Steve Houle's hands, Dan Ebert's clutch

Steve Houle’s hands work magic on Dan Ebert’s clutch.


Rick Strobel of FOX talks with Dan Ebert

Another person who influences Team Arctic’s success, Rick Strobel (r) of FOX Racing Shox discusses with Dan Ebert which direction to go with calibration the shocks on Ebert’s sled.

This is a never-ending collaboration that plays out each and every weekend through the season. FOX is a key partner to Team Arctic’s race and consumer sled program because of their outstanding knowledge, effort and support.


Factory Team Arctic Mod sled

I heard mixed reactions from the Pros about racing only Mod sleds and no stocker. For my money, I like when they race both and I see trouble ahead with ever-more-expensive Mod-only pursuits. Think about how twin-trackers nearly killed oval racing…that’s where unbridled mod-racing can lead.

The Mod-only rule definitely favors the big-budget race programs, while hurting the more modest efforts.

Plus, I simply liked seeing how various racers compared to each other in both Mod and Stock classes.


The Hibbert/Monster Energy Race Rig

Next stop: the #68 race trailer. Tucker tries very hard to keep me out of the Hibbert/Monster/Arctic Cat race trailer, using these fancy signs and rugged chain, but I have my methods of avoiding this baloney.


Kirk Hibbert inside the race trailer

When I passed the armed guards and got inside, Kirk Hibbert was bleeding the brake on Tucker’s race sled.

Races are an amalgamation of many things, especially the season opener at Duluth. For the crew, they represent a deadline to finish building and see where you stack up against the competition. With a late build date (followed by some even-later arrivals of key parts), Team Arctic racers entered Duluth with only a couple days of riding, and almost no testing.

Kirk was one of many who was running on very little sleep and a lot of Monster.


Teresa Hibbert inside the #68 rig

Mother T, aka Teresa Hibbert, has probably been to more races than anyone besides husband Kirk. She still watches some of the races, but she also catches up on some important reading. I think the book this weekend was about clutch and shock calibration.


Rick Strobel of FOX

After working with the Factory Arctic Cat riders, Strobel was inside Hibbert’s trailer talking with Kirk and Tucker about calibration suggestions for the array of FOX shocks the team uses.


Troy Halvorson and Lynn Berberich

Arctic Cat engineers Troy Halvorson (l) and Lynn Berberich were watching, talking and planning throughout the weekend.


Brian Dick (l) and his father, Paul

Ditto for engineer/racer Brian Dick (l), who I captured here talking with legendary dad, Paul. These two are tackling the Iron Dog race together this season aboard Sno Pro 600 race sleds. I can’t wait to hear the stories they’ll tell.


Scott Davis, Iron Dog Legend

Speaking of Iron Dog and legends, Team Arctic’s Scott Davis was at Duluth, drinking coffee and showing off his ability to rotate his right shoulder post-surgery. Davis raced the Iron Dog with his son Cory last season, but will stay on the sidelines this year while his shoulder heals.


Megan Campbell, early on Saturday at Duluth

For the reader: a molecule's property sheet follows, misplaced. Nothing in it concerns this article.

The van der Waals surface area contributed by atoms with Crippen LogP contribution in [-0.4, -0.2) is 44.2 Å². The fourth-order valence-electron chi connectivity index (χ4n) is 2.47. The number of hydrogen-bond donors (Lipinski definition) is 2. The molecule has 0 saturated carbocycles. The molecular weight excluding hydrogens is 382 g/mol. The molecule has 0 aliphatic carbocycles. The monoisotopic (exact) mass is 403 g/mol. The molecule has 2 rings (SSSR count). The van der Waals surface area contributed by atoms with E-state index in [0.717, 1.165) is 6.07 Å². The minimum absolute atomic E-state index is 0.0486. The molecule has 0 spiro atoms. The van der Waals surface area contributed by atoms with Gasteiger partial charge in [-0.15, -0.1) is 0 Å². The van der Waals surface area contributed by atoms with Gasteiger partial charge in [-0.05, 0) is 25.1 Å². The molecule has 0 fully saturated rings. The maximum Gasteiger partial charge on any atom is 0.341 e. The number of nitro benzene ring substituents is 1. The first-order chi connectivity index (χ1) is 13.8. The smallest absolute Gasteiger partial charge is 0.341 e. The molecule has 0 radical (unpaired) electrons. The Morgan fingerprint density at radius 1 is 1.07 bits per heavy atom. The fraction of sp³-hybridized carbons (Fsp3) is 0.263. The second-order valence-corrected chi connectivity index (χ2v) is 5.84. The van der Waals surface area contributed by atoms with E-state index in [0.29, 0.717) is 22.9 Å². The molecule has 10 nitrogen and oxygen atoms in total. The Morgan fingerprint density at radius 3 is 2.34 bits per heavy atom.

Speaking of healing, that’s what’s in store for Megan Campbell. A crash in the Women’s final on Sunday put the Michigan racer in the hospital, looking at the X-ray below. Get healed up, Megan!

Megan Campbell's arm



Team Arctic's Jacob Blanshan

There were some podium finishes in the other classes. Jacob Blanshan scored a pair of second-place finishes in the Sport class. Nice riding, Jacob!


Wakenda Peters finished second in Women's

Wakenda Peters finished second in the Women’s Pro-Am final.


Tyler Adams photo by Wayne Davis Photography

Tyler Adams of Arlington Heights, IL, nailed a hefty second in Jr. 14-15 and a fourth in Jr. 16-17.


CBR vending trailer

Christian Bros. Racing has a spiffy new vending trailer that will be at all of the Nationals and a few of the USCC cross-country races. All kinds of DRIFT gear, as well as Troy Lee Designs stuff!


The slednecks

Good to see the sledNecks out in full-force at Duluth, even though high winds prevented the freestyle show from happening.

Thanks for reading.



  1. I had a few observations and questions in the forum about the Duluth races…. I may have been a little too harsh on the new Sno Pro…. Too high of hopes, I guess…. I was wondering why there were no videos of the TEAM ARCTIC guys testing the new machines… John, your thorough/entertaining follow up report on the Duluth race just answered all my questions. I’ll relax now and know that the Sno Pro will have success this season…. Heck with Tucker winning “a race”, I believe he will win the whole damn thing! Pro Open Championship baby! I also think the young guns Thomsen and Pallin will surprise a few people, too… Ebert and Davis looked tough during the Dominator competition, too! Despite, the sleds looking a little uneasy, at times… They’ll figure it out. They always do. : )

  2. I thought this going into the races season after seeing the sno pro 600 for the first time at haydays, I turned to my cousin and said this sled will be great for cross country but it wont beat the old sno pro in snocross, and after seeing it at duluth i think im half right so far, i understand that there is some tuning that has to be done and the sled will come around but nothing like last years sled, and for cross country i guess we will just have to wait and see